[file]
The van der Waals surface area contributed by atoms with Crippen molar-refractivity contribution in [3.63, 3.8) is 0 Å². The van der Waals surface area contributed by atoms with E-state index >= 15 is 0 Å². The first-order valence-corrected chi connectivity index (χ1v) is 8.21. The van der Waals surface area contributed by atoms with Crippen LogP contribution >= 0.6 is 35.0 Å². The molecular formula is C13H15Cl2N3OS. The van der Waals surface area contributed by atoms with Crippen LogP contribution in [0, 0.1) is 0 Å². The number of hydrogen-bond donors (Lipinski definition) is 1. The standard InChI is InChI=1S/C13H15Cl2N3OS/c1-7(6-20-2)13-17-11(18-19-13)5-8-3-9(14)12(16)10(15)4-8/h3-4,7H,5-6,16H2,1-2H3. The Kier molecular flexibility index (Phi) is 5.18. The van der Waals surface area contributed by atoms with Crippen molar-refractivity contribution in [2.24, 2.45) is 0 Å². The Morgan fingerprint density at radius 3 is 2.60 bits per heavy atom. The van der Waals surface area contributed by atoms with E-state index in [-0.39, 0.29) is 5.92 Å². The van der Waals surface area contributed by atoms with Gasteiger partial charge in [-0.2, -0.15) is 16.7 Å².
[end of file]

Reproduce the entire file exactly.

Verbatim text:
The van der Waals surface area contributed by atoms with Crippen molar-refractivity contribution in [3.63, 3.8) is 0 Å². The van der Waals surface area contributed by atoms with E-state index >= 15 is 0 Å². The first-order valence-corrected chi connectivity index (χ1v) is 8.21. The van der Waals surface area contributed by atoms with Crippen LogP contribution >= 0.6 is 35.0 Å². The molecular formula is C13H15Cl2N3OS. The van der Waals surface area contributed by atoms with Crippen LogP contribution in [0, 0.1) is 0 Å². The number of hydrogen-bond donors (Lipinski definition) is 1. The standard InChI is InChI=1S/C13H15Cl2N3OS/c1-7(6-20-2)13-17-11(18-19-13)5-8-3-9(14)12(16)10(15)4-8/h3-4,7H,5-6,16H2,1-2H3. The Kier molecular flexibility index (Phi) is 5.18. The van der Waals surface area contributed by atoms with Crippen molar-refractivity contribution in [2.24, 2.45) is 0 Å². The Morgan fingerprint density at radius 3 is 2.60 bits per heavy atom. The van der Waals surface area contributed by atoms with E-state index in [-0.39, 0.29) is 5.92 Å². The van der Waals surface area contributed by atoms with Gasteiger partial charge in [-0.2, -0.15) is 16.7 Å².